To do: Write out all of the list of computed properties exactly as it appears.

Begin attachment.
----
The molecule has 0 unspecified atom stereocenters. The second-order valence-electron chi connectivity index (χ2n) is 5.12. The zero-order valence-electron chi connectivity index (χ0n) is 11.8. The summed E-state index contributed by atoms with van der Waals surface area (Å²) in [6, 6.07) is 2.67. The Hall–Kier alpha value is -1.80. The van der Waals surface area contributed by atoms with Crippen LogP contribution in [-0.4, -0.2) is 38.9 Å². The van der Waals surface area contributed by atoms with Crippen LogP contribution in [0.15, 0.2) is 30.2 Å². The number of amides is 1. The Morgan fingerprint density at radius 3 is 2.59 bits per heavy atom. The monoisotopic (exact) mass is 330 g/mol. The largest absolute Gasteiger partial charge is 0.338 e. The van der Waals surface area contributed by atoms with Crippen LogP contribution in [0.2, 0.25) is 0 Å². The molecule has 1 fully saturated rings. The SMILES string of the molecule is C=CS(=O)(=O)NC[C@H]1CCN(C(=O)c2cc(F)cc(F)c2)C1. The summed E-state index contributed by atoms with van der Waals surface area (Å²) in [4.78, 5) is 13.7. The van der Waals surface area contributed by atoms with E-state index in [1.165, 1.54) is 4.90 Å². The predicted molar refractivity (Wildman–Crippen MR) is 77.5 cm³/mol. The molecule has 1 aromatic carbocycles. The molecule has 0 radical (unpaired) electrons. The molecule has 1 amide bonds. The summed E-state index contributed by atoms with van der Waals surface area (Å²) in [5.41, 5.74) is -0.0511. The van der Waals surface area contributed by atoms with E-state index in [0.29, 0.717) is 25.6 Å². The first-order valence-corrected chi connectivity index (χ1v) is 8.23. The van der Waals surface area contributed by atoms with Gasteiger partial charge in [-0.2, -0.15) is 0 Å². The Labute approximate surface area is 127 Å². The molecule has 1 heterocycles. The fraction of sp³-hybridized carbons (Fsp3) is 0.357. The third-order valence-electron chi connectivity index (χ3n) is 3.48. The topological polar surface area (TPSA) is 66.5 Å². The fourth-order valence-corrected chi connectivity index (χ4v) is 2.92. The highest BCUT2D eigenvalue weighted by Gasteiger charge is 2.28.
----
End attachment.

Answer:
The molecule has 0 unspecified atom stereocenters. The second-order valence-electron chi connectivity index (χ2n) is 5.12. The zero-order valence-electron chi connectivity index (χ0n) is 11.8. The summed E-state index contributed by atoms with van der Waals surface area (Å²) in [6, 6.07) is 2.67. The Hall–Kier alpha value is -1.80. The van der Waals surface area contributed by atoms with Crippen LogP contribution in [-0.4, -0.2) is 38.9 Å². The van der Waals surface area contributed by atoms with Crippen LogP contribution in [0.15, 0.2) is 30.2 Å². The number of amides is 1. The Morgan fingerprint density at radius 3 is 2.59 bits per heavy atom. The monoisotopic (exact) mass is 330 g/mol. The largest absolute Gasteiger partial charge is 0.338 e. The van der Waals surface area contributed by atoms with Crippen LogP contribution in [0.2, 0.25) is 0 Å². The molecule has 1 fully saturated rings. The SMILES string of the molecule is C=CS(=O)(=O)NC[C@H]1CCN(C(=O)c2cc(F)cc(F)c2)C1. The summed E-state index contributed by atoms with van der Waals surface area (Å²) in [4.78, 5) is 13.7. The van der Waals surface area contributed by atoms with E-state index in [1.165, 1.54) is 4.90 Å². The predicted molar refractivity (Wildman–Crippen MR) is 77.5 cm³/mol. The molecule has 1 aromatic carbocycles. The molecule has 0 radical (unpaired) electrons. The molecule has 1 amide bonds. The summed E-state index contributed by atoms with van der Waals surface area (Å²) in [5.41, 5.74) is -0.0511. The van der Waals surface area contributed by atoms with E-state index in [0.29, 0.717) is 25.6 Å². The first-order valence-corrected chi connectivity index (χ1v) is 8.23. The van der Waals surface area contributed by atoms with Gasteiger partial charge in [-0.2, -0.15) is 0 Å². The Labute approximate surface area is 127 Å². The molecule has 1 heterocycles. The fraction of sp³-hybridized carbons (Fsp3) is 0.357. The third-order valence-electron chi connectivity index (χ3n) is 3.48. The topological polar surface area (TPSA) is 66.5 Å². The fourth-order valence-corrected chi connectivity index (χ4v) is 2.92. The highest BCUT2D eigenvalue weighted by Gasteiger charge is 2.28.